Commander.

Hartmann had been in the military for far too long to let anything show on his face. His instructions to Carol over the radio became more mechanical and routine, but his thoughts remained perfectly hidden. He almost managed to keep them from himself, but as he stared it was undeniable that she was better at maneuvering the Suit than he was, even despite lacking the discipline that would have given her grace and efficiency.

“The Suit is following her body language more than I expected,” Lambert muttered beside Hartmann, though he was speaking more to himself. “She’ll need to be physically trained to clean up that sloppiness.”

Hartmann shrugged, muttering “Yes, sir,” when he failed to come up with an obnoxious reply. He had never watched the way he piloted the Suit from the outside, and he wondered if it responded similarly to his movements, or acted more like a robot.

Lambert continued, reluctantly saying, “You will work with her on the track this afternoon while I attend to other duties. You will be courteous, considerate, and respectful, and you will not make her cry. Understand?”

“Yes, sir,” Hartmann echoed. He had to stop himself from asking why the captain cared so much about the cleaning lady’s feelings in a world where tender emotions were a dangerous weakness. He already knew the answer.

Sometime later when they were back inside the bunker, Carol parked the Suit in its usual place, opened the doors, then stood hesitantly looking down at the drop to the floor. Hartmann wondered why she hadn’t kneeled in the Suit first, given that she was the one who destroyed the ramp and knew damn well that it wouldn’t be there, but Lambert stepped forward and held up his arms.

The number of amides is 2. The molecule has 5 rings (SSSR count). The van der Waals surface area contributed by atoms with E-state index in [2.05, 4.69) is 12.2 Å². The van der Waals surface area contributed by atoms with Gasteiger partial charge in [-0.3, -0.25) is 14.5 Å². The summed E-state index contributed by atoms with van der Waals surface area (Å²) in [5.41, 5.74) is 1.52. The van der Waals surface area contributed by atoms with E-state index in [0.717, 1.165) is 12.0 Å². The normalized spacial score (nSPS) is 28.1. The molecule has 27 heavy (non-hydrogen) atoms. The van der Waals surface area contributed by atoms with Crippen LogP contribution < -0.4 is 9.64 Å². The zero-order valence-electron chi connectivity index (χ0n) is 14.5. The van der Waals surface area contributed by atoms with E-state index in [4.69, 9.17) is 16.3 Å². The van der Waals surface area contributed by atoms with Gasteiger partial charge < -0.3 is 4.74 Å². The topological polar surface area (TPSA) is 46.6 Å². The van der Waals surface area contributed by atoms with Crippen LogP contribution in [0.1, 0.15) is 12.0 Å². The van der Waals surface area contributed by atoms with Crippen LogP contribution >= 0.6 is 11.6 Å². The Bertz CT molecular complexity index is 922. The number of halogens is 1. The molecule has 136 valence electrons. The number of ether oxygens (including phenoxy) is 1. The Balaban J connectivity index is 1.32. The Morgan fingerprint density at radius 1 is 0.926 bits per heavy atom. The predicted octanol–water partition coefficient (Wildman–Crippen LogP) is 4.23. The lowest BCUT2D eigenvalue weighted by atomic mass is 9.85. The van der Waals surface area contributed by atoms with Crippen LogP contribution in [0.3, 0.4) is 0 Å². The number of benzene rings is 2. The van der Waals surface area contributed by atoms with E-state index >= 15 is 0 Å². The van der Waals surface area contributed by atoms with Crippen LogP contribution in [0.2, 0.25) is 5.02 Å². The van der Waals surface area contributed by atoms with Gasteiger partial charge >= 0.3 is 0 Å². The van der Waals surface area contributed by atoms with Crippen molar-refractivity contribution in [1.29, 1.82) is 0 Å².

“Come on, we haven’t got all day,” he snapped, but Hartmann recognized the false gruffness of someone who had adapted to his rank to survive.

She cautiously dropped down to Lambert, and his hands closed around her waist as he lowered her to the floor. His fingertips curled in slightly, and trailed along her t-shirt as he pulled his hands away, his face too stony to be anything other than a mask. Carol was appropriately oblivious, which Hartmann found soothing; he wasn’t the only one she completely failed to notice.

“Get some lunch, then report to MSG Hartmann for physical training,” Lambert ordered. “Like it or not, we’re going to beat the civilian out of you, commander.”

“Yes, sir,” Carol replied, then turned and trotted to join some corporal that Hartmann only vaguely recognized. An assigned escort, he hoped.

Having time alone with Carol was going to give Hartmann the advantage, and if he worked his magic right, Lambert wasn’t going to stand a chance. Underneath the boring beige of her existence, he’d bet anything that Carol was still a woman, and still susceptible to his charms.

If the Suit couldn’t belong to him anymore, then he was going to claim ownership of the next best thing.